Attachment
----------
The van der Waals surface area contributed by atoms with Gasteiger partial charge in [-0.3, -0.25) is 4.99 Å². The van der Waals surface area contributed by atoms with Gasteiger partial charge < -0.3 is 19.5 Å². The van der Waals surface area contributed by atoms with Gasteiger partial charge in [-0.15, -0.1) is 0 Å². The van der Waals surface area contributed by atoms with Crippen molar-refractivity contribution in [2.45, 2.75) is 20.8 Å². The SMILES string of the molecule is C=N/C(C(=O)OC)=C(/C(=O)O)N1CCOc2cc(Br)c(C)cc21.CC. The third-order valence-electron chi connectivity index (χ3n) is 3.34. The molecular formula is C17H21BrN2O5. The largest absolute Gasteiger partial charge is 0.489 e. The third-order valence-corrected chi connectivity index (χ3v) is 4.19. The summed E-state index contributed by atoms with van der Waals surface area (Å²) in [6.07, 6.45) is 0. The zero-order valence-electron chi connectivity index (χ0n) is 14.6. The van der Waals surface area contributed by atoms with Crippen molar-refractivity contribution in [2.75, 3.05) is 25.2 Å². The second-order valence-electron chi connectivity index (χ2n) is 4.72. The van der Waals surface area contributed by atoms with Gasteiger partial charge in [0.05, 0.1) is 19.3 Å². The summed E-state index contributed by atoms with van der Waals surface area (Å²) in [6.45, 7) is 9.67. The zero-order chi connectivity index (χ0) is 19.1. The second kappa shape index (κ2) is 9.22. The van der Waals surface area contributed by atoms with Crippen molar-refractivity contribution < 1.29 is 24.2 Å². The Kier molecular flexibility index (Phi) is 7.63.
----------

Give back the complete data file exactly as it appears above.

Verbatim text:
The van der Waals surface area contributed by atoms with Gasteiger partial charge in [-0.3, -0.25) is 4.99 Å². The van der Waals surface area contributed by atoms with Gasteiger partial charge < -0.3 is 19.5 Å². The van der Waals surface area contributed by atoms with Gasteiger partial charge in [-0.15, -0.1) is 0 Å². The van der Waals surface area contributed by atoms with Crippen molar-refractivity contribution in [2.45, 2.75) is 20.8 Å². The SMILES string of the molecule is C=N/C(C(=O)OC)=C(/C(=O)O)N1CCOc2cc(Br)c(C)cc21.CC. The third-order valence-electron chi connectivity index (χ3n) is 3.34. The molecular formula is C17H21BrN2O5. The largest absolute Gasteiger partial charge is 0.489 e. The third-order valence-corrected chi connectivity index (χ3v) is 4.19. The summed E-state index contributed by atoms with van der Waals surface area (Å²) in [6.07, 6.45) is 0. The zero-order valence-electron chi connectivity index (χ0n) is 14.6. The van der Waals surface area contributed by atoms with Crippen molar-refractivity contribution in [2.75, 3.05) is 25.2 Å². The second-order valence-electron chi connectivity index (χ2n) is 4.72. The van der Waals surface area contributed by atoms with Gasteiger partial charge in [0.05, 0.1) is 19.3 Å². The summed E-state index contributed by atoms with van der Waals surface area (Å²) in [6.45, 7) is 9.67. The zero-order chi connectivity index (χ0) is 19.1. The second kappa shape index (κ2) is 9.22. The van der Waals surface area contributed by atoms with Crippen molar-refractivity contribution < 1.29 is 24.2 Å². The Kier molecular flexibility index (Phi) is 7.63.